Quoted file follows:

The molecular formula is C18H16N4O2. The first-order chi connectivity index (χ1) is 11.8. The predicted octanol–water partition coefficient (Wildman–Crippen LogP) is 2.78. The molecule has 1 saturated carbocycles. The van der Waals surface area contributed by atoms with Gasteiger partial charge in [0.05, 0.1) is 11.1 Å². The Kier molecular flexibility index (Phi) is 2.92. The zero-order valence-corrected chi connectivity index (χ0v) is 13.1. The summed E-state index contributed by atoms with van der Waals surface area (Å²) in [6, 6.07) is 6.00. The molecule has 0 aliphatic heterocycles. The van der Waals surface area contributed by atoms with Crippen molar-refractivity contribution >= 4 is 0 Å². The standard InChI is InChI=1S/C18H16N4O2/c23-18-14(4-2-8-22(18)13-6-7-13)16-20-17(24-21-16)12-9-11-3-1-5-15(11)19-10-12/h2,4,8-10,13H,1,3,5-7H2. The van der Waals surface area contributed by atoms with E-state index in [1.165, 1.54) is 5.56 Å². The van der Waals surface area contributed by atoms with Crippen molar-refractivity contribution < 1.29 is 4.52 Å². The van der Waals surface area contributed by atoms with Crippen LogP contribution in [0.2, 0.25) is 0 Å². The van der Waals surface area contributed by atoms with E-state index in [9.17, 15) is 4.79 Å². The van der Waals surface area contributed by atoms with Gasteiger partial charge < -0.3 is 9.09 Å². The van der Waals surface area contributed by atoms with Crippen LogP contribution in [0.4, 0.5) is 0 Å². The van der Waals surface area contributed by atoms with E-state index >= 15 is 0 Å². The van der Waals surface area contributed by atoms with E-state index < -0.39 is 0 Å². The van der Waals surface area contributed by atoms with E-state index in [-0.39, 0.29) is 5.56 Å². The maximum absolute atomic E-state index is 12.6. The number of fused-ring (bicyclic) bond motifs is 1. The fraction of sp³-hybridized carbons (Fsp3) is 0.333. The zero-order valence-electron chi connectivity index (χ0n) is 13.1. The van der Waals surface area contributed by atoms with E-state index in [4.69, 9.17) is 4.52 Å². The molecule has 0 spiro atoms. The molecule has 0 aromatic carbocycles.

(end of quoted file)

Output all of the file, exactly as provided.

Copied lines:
The molecular formula is C18H16N4O2. The first-order chi connectivity index (χ1) is 11.8. The predicted octanol–water partition coefficient (Wildman–Crippen LogP) is 2.78. The molecule has 1 saturated carbocycles. The van der Waals surface area contributed by atoms with Gasteiger partial charge in [0.05, 0.1) is 11.1 Å². The Kier molecular flexibility index (Phi) is 2.92. The zero-order valence-corrected chi connectivity index (χ0v) is 13.1. The summed E-state index contributed by atoms with van der Waals surface area (Å²) in [6, 6.07) is 6.00. The molecule has 0 aliphatic heterocycles. The van der Waals surface area contributed by atoms with Crippen molar-refractivity contribution >= 4 is 0 Å². The standard InChI is InChI=1S/C18H16N4O2/c23-18-14(4-2-8-22(18)13-6-7-13)16-20-17(24-21-16)12-9-11-3-1-5-15(11)19-10-12/h2,4,8-10,13H,1,3,5-7H2. The van der Waals surface area contributed by atoms with E-state index in [1.165, 1.54) is 5.56 Å². The van der Waals surface area contributed by atoms with Crippen molar-refractivity contribution < 1.29 is 4.52 Å². The van der Waals surface area contributed by atoms with Crippen LogP contribution in [0.2, 0.25) is 0 Å². The van der Waals surface area contributed by atoms with E-state index in [9.17, 15) is 4.79 Å². The van der Waals surface area contributed by atoms with Gasteiger partial charge < -0.3 is 9.09 Å². The van der Waals surface area contributed by atoms with Crippen LogP contribution in [0.4, 0.5) is 0 Å². The van der Waals surface area contributed by atoms with E-state index >= 15 is 0 Å². The van der Waals surface area contributed by atoms with E-state index < -0.39 is 0 Å². The van der Waals surface area contributed by atoms with E-state index in [-0.39, 0.29) is 5.56 Å². The maximum absolute atomic E-state index is 12.6. The number of fused-ring (bicyclic) bond motifs is 1. The fraction of sp³-hybridized carbons (Fsp3) is 0.333. The zero-order valence-electron chi connectivity index (χ0n) is 13.1. The van der Waals surface area contributed by atoms with E-state index in [4.69, 9.17) is 4.52 Å². The molecule has 0 spiro atoms. The molecule has 0 aromatic carbocycles.